Sandy Hook Elementary School Added Security and Emergency Preparedness


DINWIDDIE – Just days after a gunman killed 20 first-graders and six staff members at a Connecticut elementary school, security measures and emergency preparedness climbed higher on the Board of Supervisors’ priority list for the new year.

Supervisors on Tuesday looked to the broadened focus of the Dinwiddie Local Emergency Planning Committee as one way to prevent incidences like the Sandy Hook Elementary School shooting from happening in Dinwiddie.

A 1984 chemical disaster in Bhopal, India, that resulted in 8,000 deaths over two days prompted LEPC establishment throughout the country. The primary goal of the LEPC became educating residents about potential chemical hazards and developing emergency response plans.

But after years of natural disasters, fire, terrorism threats and school shootings, Dinwiddie’s LEPC has taken on additional roles. Since its establishment in 2007, Dinwiddie’s LEPC membership has also grown to include 22 state and local organizations, all members of the Board of Supervisors and the county administrator.

“The law says each locality has to have an LEPC, but there is nothing that’s prescribed or legislated as far as how far a local planning committee can go in terms of some emergency preparedness and the like,” said LEPC Chairman Ray Spicer.

This year, the LEPC has set their most ambitious goal yet for reaching out to the community with 30 presentations completed by June 2013.

“The premise was chemical hazards, and it has kind of evolved from there. They voted to be more inclusive of all those disasters. And why not … let’s face it, the incidences of major significance are happening more frequently,” Spicer said.

The LEPC presentation stresses knowledge of emergency plans for different local facilities as well as creating a disaster kit to help be prepared for a minimum of five days.

“We do want to get the message out that there is some amount of personal responsibility,” said County Administrator Kevin Massengill. “In thinking about the incident in Connecticut, parents need to know plans for their home, but also the school’s emergency plans.”

School Board Chairman William Haney said that school emergency plans will not see change, but there may be tightening of school security in the aftermath of the Sandy Hook Elementary School shooting.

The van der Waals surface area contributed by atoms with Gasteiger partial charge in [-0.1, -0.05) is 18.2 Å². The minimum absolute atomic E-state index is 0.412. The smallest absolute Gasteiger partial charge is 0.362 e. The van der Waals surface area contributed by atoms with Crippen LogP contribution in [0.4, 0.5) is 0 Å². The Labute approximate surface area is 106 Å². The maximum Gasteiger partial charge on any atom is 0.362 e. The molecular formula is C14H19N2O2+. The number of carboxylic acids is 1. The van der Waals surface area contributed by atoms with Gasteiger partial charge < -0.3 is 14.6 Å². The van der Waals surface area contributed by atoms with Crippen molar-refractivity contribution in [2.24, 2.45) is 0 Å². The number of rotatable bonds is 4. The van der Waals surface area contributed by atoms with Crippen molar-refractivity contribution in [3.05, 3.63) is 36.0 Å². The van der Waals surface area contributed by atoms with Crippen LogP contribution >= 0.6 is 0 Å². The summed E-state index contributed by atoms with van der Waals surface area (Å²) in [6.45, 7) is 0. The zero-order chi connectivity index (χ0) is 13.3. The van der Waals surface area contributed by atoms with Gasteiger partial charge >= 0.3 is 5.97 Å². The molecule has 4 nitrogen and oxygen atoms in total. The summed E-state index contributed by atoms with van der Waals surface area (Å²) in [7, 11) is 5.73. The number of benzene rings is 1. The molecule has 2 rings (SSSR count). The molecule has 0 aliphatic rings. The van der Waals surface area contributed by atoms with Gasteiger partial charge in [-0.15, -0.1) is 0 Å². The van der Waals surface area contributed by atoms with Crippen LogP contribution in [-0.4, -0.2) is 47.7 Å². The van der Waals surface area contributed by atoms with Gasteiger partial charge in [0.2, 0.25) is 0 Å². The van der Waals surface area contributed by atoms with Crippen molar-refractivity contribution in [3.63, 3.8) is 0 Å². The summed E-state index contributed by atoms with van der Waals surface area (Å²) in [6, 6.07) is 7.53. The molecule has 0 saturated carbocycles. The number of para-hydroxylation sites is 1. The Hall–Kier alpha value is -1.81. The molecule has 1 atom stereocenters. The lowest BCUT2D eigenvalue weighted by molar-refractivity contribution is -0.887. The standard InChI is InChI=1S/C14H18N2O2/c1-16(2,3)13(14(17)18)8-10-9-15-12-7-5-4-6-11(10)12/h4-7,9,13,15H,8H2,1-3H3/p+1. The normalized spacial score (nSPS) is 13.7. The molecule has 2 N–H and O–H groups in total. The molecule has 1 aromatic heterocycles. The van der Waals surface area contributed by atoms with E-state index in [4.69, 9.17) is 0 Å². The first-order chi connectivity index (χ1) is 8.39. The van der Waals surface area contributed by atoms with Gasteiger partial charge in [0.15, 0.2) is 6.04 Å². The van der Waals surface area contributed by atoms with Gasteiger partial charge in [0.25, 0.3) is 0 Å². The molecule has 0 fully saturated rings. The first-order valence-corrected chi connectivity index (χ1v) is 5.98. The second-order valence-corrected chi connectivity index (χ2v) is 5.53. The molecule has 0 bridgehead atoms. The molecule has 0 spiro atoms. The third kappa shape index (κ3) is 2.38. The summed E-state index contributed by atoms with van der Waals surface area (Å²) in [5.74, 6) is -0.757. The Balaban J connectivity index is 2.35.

“We are doing a survey and seeing what we can afford to do and what is cost-effective,” Haney said.

A security review several years ago implemented some remote cameras and increased lighting, but the School Board could not afford other desired changes. In the next year, Haney said that the School Board is looking at controlling school access and increasing security systems within the school’s physical facilities.

“I was in California, and a lot of the schools were open campuses. And I was thinking, oh my goodness, at least we don’t have that. They need a fence, some kind of physical barrier to keep outsiders out,” Haney said. “We are probably going to take steps in the fairly new future … to implement some kind of security system without being too restrictive.”

The Dinwiddie school system is not the only one of its kind that the Sandy Hook Elementary School shooting will effect. According to a statement, Prince George Police Chief Ed Frankenstein, School Superintendent Dr. Bobby Browder and County Administrator Percy Ashcraft are planning to incorporate additional training exercises for school personnel and public safety first responders. Officials are also in the process of re-evaluating existing school crisis policies.

On a legislative level, Dinwiddie Board members wondered what could be done to prevent incidences like the Sandy Hook shooting.

“With the young man in question, mental health and illness is a big issue. We know that there is a lot of mental illness within the jails, but there are so many walking the streets that we still don’t know about,” said Supervisor Brenda Ebron-Bonner.

Adam Lanza, the Sandy Hook Elementary School gunman, has been reported to suffer from Asperger’s Syndrome. Supervisor Daniel Lee felt that more than mental health awareness was needed to combat such shootings.

“We need to look at both gun control and mental health, and that comes from someone who owns guns,” Lee said.


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